Short tissue preservation times impose numerous constraints on transplantation by contributing to organ shortage, exacerbating ischemic injury and graft rejection, and diminishing the length and quality of life for transplant recipients. For vascular composite allograft (VCA) the current standard of preservation for clinical transplantation, of a few hours of hypothermic static storage in UW solution, on ice, deprives VCA of the desired quality and limits VCA use due to the small time window between procurement and transplantation and hindered donor-recipient matching. Therefore, this preservation proposal to the NIAID?s Division of Transplantation focuses on the VCA due to (i) The vast and urgent need for VCA in reconstructive transplantation, and (b) The fact that VCA is a favorable initial system to develop long-term preservation solutions for organ systems in general, from a technical perspective (evidence suggests extremities are extra cold tolerant vs. internal vital organs) as well as from safety and regulatory perspectives (less life threatening risks vs. vital organ transplants). In this Phase 2 study we will continue to develop a Nature-inspired, non-toxic solution to dramatically extend preservation times of limbs and other VCA to over 5 days, while seeking to be the first to achieve organ preservation via a controlled, partially frozen state at high subzero temperatures (-5 to -30C), integrated with machine perfusion and programmed metabolic depression. This unexplored, highly promising methodology is based on the best strategies employed by freeze-tolerant and hibernating animals in nature, augmented with complementary strategies developed using recent scientific understanding and bioengineering principles. Importantly, we will build on the successful demonstration of feasibility in Phase 1 and the results that Sylvatica and MGH/Harvard have in collaboration demonstrated with regard to high subzero partial freezing preservation: (1) 120h storage, at -20C, of simple in vitro VCA model with viabilities above the 80% target, (2) cryopreservation in a simple blood vessel model with good viability and normal morphology after at least 3 days, and (3) successful initial scale-up in whole livers for 3 days. Therefore, the objective of this Phase 2 proposal is to demonstrate, using animal and human models of limb preservation, prolonged cryopreservation of VCA of 5 days or longer, with good functional outcome post storage and recovery. Across five specific aims, we will first employ simple, yet rich cellular and vascular models of VCA for cryostatis cocktail and protocol optimization, and initial scaling up, with the central goal of enabling high subzero preservation, while actively suppressing metabolism and enhancing stress tolerance. Best cryostasis protocols will be subsequently validated using, first a model of rat forelimb preservation and assessment through sub-and normothermic machine perfusion, and then, orthotopic allotransplantation, with comprehensive characterization of upper extremity functional and behavioral recovery. Following, the best learnings from the animal model preservation/transplantation will be used for the proof of concept for high subzero partial freezing of human fingers and hands, with full pseudo transplantation quality assessment.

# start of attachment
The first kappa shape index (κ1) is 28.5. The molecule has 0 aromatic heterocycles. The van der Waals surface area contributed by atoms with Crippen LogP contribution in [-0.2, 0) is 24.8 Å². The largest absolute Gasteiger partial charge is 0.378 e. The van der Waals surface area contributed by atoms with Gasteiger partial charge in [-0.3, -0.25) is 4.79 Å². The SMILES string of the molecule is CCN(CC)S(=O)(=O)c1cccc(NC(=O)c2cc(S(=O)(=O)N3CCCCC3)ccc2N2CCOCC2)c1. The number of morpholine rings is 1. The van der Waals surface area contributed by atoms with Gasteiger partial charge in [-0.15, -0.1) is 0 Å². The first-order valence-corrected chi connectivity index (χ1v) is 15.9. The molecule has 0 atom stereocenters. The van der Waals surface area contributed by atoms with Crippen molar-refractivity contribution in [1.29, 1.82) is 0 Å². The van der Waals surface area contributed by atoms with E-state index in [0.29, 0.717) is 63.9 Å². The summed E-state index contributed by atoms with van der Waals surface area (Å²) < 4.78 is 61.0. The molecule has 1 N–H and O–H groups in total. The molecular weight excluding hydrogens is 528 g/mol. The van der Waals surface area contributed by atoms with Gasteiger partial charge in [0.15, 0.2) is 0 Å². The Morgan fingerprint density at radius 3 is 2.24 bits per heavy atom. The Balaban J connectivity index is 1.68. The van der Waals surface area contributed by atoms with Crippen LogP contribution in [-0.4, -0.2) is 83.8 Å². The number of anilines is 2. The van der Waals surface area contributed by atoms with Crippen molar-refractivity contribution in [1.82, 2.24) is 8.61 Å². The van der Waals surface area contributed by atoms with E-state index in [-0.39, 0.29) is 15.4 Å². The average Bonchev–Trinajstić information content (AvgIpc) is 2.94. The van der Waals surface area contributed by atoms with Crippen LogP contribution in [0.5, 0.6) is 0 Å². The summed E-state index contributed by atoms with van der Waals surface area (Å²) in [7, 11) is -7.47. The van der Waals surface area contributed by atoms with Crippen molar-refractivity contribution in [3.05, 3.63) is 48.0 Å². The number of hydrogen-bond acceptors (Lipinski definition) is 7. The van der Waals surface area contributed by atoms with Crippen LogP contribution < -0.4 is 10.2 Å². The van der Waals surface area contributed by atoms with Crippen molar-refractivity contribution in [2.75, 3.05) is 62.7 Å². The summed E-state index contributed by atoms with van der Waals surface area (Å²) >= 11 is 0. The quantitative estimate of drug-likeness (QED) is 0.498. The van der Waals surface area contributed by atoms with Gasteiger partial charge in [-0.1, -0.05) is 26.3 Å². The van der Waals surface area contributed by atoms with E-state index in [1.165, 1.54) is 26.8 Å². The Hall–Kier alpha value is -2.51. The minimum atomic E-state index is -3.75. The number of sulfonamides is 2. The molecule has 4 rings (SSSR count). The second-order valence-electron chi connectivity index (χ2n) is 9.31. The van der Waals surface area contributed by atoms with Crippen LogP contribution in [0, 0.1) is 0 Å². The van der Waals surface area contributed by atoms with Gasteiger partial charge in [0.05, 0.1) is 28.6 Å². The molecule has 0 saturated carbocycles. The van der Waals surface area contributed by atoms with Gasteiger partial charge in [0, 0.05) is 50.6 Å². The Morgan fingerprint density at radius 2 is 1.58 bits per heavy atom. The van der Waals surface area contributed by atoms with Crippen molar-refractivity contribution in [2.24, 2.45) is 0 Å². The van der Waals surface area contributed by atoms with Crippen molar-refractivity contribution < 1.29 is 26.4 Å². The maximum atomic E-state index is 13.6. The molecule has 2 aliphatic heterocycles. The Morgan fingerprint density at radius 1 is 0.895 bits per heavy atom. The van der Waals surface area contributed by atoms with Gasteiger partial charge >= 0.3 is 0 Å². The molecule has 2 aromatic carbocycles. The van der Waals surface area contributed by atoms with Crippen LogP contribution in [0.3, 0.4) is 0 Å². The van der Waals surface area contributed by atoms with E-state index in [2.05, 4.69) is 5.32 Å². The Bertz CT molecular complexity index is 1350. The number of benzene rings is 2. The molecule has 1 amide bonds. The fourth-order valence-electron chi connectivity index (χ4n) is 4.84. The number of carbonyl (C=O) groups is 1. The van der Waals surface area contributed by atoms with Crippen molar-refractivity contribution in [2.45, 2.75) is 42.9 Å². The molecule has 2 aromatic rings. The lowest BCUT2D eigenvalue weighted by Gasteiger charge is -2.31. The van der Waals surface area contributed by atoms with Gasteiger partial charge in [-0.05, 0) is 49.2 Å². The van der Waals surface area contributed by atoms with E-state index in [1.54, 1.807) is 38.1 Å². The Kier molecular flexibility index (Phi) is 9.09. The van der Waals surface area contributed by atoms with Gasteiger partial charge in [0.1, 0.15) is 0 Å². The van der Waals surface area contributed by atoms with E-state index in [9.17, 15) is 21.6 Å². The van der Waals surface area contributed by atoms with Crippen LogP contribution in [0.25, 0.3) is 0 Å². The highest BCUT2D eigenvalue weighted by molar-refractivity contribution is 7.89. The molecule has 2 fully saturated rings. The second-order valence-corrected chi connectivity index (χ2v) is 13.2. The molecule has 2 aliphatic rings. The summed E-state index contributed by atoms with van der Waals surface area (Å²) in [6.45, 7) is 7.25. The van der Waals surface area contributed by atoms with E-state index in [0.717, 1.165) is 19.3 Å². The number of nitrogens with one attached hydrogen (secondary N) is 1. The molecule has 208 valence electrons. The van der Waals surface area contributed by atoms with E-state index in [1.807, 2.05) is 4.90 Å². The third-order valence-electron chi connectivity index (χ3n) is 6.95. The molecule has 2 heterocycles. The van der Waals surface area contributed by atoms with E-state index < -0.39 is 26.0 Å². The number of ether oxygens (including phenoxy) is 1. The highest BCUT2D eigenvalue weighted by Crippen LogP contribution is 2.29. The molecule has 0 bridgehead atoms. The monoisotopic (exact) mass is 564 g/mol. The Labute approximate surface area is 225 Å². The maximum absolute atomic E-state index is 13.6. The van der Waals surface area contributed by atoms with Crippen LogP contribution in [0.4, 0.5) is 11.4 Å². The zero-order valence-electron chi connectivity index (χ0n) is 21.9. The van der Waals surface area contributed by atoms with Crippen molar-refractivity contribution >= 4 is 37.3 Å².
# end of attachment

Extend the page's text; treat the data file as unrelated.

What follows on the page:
Public Health Relevance

Estimates indicate that roughly 2 million people in the US are living with limb loss (almost half from traumatic injury), and roughly 185,000 new amputations occur each year. Limited preservation capabilities, VCA reduced availability, yet high demand, high immunogenicity requirements and patient critical psychological implications pre and post VCA transplantation, along with VCA structural and functional complexity and distinct surgical, medical, and technical requirements underline the selection of VCA as the initial optimal model for preservation method development. Our proposed Nature-inspired, high subzero preservation in a controlled partially frozen sate could make hand, limb, and face transplantation available to thousands more patients each year, while offering the potential for method widespread translation across other organs and tissues, and successful organ banking.

National Institute of Health (NIH)
National Institute of Allergy and Infectious Diseases (NIAID)
Small Business Innovation Research Grants (SBIR) - Phase II (R44)
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Special Emphasis Panel (ZRG1)
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Minnicozzi, Michael
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Sylvatica Biotech, Inc.
North Charleston
United States
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